Greece to welcome tourists back on 14 May, outlines 5 lines of defence to reduce COVID-19 risk
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Greece officials have confirmed that the country will reopen its borders to visitors on 14 May.
“The whole country is safe,” Tourism Minister Haris Theocharis said to parliament in outlining the sun-soaked European nation’s plans to reopen.
That plan includes a “five lines of defence” strategy. Those lines include:
- All visitors must be fully vaccinated or present a negative COVID-19 test result;
- A checking system at Greece’s airports and borders, where passengers can be selected randomly to take a rapid test;
- Any visitor who tests positive for coronavirus will be isolated in a “quarantine hotel”;
- All tourism industry workers must be vaccinated (they will move up the priority list once the most vulnerable Greek citizens get the vaccine); and
- Strict adherence to safety protocols such as wearing masks and social distancing.
Most notably, all visitors will have to be fully vaccinated or have proof of a negative COVID-19 test result. With regards to the last item, Greek officials insist tourists will have to comply with the same rules that locals do to maintain safety.
What does this all mean for Britons looking to return to Athens, or make their first visit to one of the Greek Isles like Santorini or Mykonos? At the moment, all international travel is off the table for those in the U.K. The government is saying that international travel could return as soon as 17 May, though that date could be pushed back. For now, we just have to wait.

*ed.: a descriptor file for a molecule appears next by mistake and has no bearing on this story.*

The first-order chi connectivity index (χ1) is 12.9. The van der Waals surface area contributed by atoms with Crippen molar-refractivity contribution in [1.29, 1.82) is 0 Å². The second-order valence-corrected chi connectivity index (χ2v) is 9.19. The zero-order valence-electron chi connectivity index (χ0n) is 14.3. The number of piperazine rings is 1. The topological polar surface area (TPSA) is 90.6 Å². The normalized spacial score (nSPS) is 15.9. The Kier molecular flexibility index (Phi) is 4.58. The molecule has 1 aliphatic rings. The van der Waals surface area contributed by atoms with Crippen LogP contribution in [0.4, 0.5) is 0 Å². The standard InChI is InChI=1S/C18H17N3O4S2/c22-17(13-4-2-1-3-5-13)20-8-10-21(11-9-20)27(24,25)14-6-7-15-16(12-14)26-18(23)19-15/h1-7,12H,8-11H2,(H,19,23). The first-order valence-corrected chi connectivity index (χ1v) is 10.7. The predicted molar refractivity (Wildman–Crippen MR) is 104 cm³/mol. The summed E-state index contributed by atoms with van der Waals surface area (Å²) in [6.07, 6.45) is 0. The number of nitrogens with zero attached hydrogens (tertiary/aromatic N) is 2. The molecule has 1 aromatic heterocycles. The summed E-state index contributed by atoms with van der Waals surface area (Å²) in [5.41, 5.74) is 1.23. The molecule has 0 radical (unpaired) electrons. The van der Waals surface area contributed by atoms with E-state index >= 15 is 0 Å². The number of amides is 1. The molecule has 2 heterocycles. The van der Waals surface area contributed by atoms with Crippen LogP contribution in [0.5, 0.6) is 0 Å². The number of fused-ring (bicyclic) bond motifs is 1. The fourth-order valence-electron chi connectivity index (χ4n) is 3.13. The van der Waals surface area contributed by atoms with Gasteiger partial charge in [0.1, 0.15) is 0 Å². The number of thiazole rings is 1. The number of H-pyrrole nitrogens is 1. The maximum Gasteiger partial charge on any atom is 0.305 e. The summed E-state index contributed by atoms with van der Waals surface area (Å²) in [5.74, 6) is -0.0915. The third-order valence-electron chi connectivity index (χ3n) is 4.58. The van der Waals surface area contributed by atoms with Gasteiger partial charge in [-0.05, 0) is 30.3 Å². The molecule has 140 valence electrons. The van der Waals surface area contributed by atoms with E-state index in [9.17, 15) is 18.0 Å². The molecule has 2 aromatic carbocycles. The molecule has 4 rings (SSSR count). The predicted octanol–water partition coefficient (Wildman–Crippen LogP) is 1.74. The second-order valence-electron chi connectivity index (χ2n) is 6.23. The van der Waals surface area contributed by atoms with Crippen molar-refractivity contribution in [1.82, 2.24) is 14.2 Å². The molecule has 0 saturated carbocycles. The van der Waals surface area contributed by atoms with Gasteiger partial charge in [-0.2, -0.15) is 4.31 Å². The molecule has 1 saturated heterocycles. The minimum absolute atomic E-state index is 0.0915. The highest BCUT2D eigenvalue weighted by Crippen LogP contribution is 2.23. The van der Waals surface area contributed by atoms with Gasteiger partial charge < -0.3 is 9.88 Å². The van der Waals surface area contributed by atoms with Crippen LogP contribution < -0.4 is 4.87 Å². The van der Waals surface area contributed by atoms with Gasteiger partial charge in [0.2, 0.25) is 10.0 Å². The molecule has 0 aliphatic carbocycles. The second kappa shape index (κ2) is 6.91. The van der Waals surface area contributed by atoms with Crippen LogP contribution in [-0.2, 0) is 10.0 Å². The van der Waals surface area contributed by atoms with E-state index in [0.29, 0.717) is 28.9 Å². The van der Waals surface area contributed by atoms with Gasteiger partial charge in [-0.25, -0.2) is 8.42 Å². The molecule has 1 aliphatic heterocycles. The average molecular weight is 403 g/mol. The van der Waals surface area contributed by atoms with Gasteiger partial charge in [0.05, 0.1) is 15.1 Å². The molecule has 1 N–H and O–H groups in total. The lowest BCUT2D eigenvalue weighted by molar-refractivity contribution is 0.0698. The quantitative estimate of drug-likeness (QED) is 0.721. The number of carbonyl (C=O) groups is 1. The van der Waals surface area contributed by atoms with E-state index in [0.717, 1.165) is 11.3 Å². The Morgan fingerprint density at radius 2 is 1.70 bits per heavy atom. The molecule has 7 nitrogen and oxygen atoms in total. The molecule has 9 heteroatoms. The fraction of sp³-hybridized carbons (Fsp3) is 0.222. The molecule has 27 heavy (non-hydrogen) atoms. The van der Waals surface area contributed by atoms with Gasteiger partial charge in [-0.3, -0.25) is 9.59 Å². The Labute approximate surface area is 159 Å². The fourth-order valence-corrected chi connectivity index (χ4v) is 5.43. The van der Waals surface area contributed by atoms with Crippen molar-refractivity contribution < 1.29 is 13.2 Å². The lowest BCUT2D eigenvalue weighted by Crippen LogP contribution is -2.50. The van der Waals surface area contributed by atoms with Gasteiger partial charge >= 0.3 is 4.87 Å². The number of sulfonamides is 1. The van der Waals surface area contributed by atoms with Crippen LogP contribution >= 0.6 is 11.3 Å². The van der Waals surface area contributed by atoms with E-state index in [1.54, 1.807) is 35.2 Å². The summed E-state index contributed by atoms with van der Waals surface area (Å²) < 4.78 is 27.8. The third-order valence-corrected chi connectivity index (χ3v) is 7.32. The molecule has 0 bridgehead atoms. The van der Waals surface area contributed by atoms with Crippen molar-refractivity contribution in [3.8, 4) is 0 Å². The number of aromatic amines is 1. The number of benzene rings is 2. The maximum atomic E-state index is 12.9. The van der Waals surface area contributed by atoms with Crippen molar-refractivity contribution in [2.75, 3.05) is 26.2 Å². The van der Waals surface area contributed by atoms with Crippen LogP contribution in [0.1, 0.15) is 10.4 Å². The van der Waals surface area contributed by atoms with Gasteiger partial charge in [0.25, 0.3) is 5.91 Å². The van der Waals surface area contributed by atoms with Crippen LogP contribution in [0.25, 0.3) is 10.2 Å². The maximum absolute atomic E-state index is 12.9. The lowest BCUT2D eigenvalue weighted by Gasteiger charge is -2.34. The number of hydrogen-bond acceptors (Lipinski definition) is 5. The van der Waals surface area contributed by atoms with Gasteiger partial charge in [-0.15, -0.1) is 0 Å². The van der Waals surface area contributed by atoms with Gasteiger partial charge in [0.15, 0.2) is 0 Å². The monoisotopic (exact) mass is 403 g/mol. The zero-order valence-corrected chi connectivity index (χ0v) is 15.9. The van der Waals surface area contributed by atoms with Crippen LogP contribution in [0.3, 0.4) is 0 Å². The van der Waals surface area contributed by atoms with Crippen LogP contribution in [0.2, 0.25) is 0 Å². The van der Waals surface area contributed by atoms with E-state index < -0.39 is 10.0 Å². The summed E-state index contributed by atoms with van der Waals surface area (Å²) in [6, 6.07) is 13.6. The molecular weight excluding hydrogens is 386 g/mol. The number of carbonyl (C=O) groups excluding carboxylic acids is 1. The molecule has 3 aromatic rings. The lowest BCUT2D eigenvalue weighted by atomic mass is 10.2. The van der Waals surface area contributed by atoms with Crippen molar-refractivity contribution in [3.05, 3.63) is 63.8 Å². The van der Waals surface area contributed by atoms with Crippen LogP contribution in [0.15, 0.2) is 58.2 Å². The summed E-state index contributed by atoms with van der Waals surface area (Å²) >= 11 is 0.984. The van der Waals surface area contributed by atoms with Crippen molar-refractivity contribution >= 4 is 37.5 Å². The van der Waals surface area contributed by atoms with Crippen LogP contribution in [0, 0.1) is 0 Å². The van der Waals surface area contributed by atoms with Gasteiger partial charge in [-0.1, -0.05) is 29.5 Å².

Greece is in conversation with 10 countries about bilateral agreements that would allow citizens to travel freely to Greece without having to quarantine. This requires some sort of digital proof of vaccination, as mentioned above. Greece’s “five lines of defence” strategy would view proof of vaccination as digital proof to safely enter the country. Alternatively, if a traveller has a negative COVID-19 test result, that would be sufficient under these plans.
Greece could be a key element of European airlines’ bounce-back plan. The resumption of tourism in May could lead to additional flights into the country. Already, low-cost airline Ryanair has added extra flights from the U.K. to the Greek Isles. British Airways, anticipating the resumption of Greek tourism, is considering re-routing some of the larger planes in its fleet — like Boeing 787s and 777s — that are sitting idle at Heathrow Airport and using them for shorter flights to the Mediterranean.
Bringing tourism back is essential to Greece’s economic bottom line. Many cities and towns in the southeastern European nation rely on the money spent by visitors, and the effects of the year-long pandemic have been incredibly harmful to many local businesses.
Featured photo by WIN-Initiative/Getty Images.
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